"Scrooged" (citywide) is Dickens' "A Christmas Carol" transposed to modern times and to the cutthroat world of network television. Actually it's not a bad notion for a satiric comedy and this one begins well, but then veers entirely out of hand until it's as over-inflated as its own Ghost of Christmas Yet to Come and as funny as a mugging.
Scrooge is now Bill Murray's Frank Cross, the youngest network president in the history of television, the dumbest and probably the nastiest. In the film's high point, its opening few minutes, writers Mitch Glazer and Michael O'Donoghue have a lovely time previewing the Christmas lineup there at the IBC network, including "Robert Goulet's Cajun Christmas" and "The Night the Reindeer Died," at the hands of North Pole terrorists.
But the reeeeeeelly big show will be a live version of "A Christmas Carol," with Buddy Hackett as Scrooge and Mary Lou Retton, flip-flopping her way into the audience's heart as Tiny Tim.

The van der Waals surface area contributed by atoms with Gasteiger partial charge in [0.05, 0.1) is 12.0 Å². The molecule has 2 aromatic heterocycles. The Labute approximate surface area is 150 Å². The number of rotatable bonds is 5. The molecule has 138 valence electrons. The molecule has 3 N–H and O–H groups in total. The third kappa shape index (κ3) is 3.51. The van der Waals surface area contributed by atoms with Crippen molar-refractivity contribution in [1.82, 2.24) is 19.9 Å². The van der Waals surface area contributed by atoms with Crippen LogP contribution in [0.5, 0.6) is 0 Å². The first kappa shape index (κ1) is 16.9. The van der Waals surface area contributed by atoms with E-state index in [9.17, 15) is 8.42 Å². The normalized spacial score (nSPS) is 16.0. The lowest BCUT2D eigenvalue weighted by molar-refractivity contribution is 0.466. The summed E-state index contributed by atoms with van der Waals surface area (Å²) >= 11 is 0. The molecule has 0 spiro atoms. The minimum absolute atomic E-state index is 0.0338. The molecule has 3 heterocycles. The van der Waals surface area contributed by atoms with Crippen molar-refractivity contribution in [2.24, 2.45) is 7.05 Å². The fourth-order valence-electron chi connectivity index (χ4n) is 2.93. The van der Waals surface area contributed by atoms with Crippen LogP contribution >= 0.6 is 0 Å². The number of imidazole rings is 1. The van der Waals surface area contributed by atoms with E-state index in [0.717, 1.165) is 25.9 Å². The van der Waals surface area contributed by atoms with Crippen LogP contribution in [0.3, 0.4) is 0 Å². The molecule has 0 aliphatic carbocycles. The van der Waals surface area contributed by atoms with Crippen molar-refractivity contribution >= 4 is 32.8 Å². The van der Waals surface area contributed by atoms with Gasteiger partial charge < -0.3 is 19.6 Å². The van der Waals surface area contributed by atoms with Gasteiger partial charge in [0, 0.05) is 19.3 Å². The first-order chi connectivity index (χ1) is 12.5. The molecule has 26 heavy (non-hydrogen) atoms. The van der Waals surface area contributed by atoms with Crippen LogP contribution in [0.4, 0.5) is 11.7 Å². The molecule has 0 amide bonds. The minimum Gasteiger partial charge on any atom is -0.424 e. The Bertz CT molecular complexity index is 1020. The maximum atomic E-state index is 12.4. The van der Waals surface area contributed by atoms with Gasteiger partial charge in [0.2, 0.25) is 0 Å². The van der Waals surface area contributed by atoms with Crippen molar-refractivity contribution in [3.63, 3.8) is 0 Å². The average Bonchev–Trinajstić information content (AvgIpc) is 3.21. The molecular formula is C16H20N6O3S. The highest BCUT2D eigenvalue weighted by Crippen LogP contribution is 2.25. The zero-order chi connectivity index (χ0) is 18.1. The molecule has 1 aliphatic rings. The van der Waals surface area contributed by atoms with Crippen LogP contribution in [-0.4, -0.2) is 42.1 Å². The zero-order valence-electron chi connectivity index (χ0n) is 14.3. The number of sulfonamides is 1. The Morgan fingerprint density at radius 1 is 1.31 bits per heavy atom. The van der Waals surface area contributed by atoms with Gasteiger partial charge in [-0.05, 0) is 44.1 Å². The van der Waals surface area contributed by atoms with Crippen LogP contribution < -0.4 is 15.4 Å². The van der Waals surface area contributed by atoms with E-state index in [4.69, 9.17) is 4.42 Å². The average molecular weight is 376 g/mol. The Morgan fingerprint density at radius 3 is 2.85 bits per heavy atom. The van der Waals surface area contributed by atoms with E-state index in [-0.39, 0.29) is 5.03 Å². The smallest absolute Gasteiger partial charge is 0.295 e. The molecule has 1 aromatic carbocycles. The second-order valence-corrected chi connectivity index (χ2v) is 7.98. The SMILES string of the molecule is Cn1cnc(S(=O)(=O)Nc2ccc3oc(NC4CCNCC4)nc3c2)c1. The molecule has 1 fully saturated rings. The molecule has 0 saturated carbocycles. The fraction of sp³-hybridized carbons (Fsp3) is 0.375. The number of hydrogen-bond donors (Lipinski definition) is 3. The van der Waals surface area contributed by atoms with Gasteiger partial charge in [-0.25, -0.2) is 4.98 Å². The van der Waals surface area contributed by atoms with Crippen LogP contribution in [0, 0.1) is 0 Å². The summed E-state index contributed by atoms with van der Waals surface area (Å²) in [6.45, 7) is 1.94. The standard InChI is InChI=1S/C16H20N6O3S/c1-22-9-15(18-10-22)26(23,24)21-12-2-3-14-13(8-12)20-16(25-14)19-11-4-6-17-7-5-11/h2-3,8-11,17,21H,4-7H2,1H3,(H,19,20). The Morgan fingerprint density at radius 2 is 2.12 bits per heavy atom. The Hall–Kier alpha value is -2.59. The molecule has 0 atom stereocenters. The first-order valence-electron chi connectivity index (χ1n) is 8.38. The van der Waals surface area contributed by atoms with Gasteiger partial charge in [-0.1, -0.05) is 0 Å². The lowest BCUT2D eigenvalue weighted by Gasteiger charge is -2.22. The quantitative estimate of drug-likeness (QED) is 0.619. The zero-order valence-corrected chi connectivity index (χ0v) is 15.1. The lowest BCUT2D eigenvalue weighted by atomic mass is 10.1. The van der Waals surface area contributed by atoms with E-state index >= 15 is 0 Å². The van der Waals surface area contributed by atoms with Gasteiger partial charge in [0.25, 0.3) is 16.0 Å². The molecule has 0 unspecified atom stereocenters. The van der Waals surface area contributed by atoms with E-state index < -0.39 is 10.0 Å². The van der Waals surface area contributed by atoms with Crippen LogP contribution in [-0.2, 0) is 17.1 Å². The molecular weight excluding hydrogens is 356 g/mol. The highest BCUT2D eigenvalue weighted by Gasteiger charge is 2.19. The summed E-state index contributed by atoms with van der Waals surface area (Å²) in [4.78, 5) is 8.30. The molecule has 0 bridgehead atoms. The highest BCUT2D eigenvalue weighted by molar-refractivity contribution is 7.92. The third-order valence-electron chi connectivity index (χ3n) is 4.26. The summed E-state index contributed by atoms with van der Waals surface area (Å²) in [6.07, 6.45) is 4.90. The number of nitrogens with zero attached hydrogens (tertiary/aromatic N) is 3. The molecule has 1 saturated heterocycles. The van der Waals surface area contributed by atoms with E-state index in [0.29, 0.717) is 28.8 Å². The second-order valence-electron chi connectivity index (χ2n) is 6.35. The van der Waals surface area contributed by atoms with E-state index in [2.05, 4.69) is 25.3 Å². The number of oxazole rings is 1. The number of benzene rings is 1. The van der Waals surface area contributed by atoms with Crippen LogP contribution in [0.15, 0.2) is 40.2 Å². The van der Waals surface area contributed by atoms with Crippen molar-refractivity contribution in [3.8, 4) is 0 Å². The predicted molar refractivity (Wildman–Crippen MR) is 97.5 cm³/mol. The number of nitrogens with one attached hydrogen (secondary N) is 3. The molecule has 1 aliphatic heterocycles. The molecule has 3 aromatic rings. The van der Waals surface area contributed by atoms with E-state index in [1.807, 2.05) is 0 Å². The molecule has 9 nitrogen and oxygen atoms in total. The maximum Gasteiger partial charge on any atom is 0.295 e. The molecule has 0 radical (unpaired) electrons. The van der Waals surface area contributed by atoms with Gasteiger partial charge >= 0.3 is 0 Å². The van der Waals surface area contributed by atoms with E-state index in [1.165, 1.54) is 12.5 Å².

The sheer, awful possibility of it all is what gives this skit its horrible fascination, but a skit is exactly what it is, the kind that Glazer and O'Donoghue honed to merciless perfection on "Saturday Night Live." When you notice that the "Scroogettes," are actually the Solid Gold Dancers of beloved memory, you know that attention was being paid all around. (Wayne Finkelman did the costumes, some of the bawdiest, funniest in years.)